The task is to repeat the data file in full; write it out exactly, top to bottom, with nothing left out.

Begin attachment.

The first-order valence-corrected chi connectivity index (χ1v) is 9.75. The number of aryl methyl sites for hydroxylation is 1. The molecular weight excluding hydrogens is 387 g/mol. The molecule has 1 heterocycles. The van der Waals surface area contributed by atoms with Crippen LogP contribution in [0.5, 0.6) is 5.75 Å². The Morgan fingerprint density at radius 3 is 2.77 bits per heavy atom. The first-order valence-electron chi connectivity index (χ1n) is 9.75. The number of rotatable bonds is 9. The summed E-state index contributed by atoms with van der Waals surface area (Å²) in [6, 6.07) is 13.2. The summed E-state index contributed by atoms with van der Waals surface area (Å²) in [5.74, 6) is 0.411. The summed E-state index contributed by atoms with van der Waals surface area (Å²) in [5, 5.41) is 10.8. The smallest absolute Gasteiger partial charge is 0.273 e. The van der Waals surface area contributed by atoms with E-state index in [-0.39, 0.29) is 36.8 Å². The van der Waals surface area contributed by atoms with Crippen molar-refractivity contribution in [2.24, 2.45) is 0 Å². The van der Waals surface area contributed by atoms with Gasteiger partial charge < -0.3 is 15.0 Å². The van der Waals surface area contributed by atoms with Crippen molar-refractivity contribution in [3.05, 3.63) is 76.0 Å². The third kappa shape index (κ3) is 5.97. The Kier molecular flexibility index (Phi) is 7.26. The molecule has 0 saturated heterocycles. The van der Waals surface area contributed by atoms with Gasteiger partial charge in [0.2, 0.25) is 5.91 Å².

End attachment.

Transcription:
The first-order valence-corrected chi connectivity index (χ1v) is 9.75. The number of aryl methyl sites for hydroxylation is 1. The molecular weight excluding hydrogens is 387 g/mol. The molecule has 1 heterocycles. The van der Waals surface area contributed by atoms with Crippen LogP contribution in [0.5, 0.6) is 5.75 Å². The Morgan fingerprint density at radius 3 is 2.77 bits per heavy atom. The first-order valence-electron chi connectivity index (χ1n) is 9.75. The number of rotatable bonds is 9. The summed E-state index contributed by atoms with van der Waals surface area (Å²) in [6, 6.07) is 13.2. The summed E-state index contributed by atoms with van der Waals surface area (Å²) in [5.74, 6) is 0.411. The summed E-state index contributed by atoms with van der Waals surface area (Å²) in [5, 5.41) is 10.8. The smallest absolute Gasteiger partial charge is 0.273 e. The van der Waals surface area contributed by atoms with E-state index in [-0.39, 0.29) is 36.8 Å². The van der Waals surface area contributed by atoms with Crippen molar-refractivity contribution in [2.24, 2.45) is 0 Å². The van der Waals surface area contributed by atoms with Gasteiger partial charge < -0.3 is 15.0 Å². The van der Waals surface area contributed by atoms with Crippen molar-refractivity contribution in [3.05, 3.63) is 76.0 Å². The third kappa shape index (κ3) is 5.97. The Kier molecular flexibility index (Phi) is 7.26. The molecule has 0 saturated heterocycles. The van der Waals surface area contributed by atoms with Gasteiger partial charge in [0.2, 0.25) is 5.91 Å².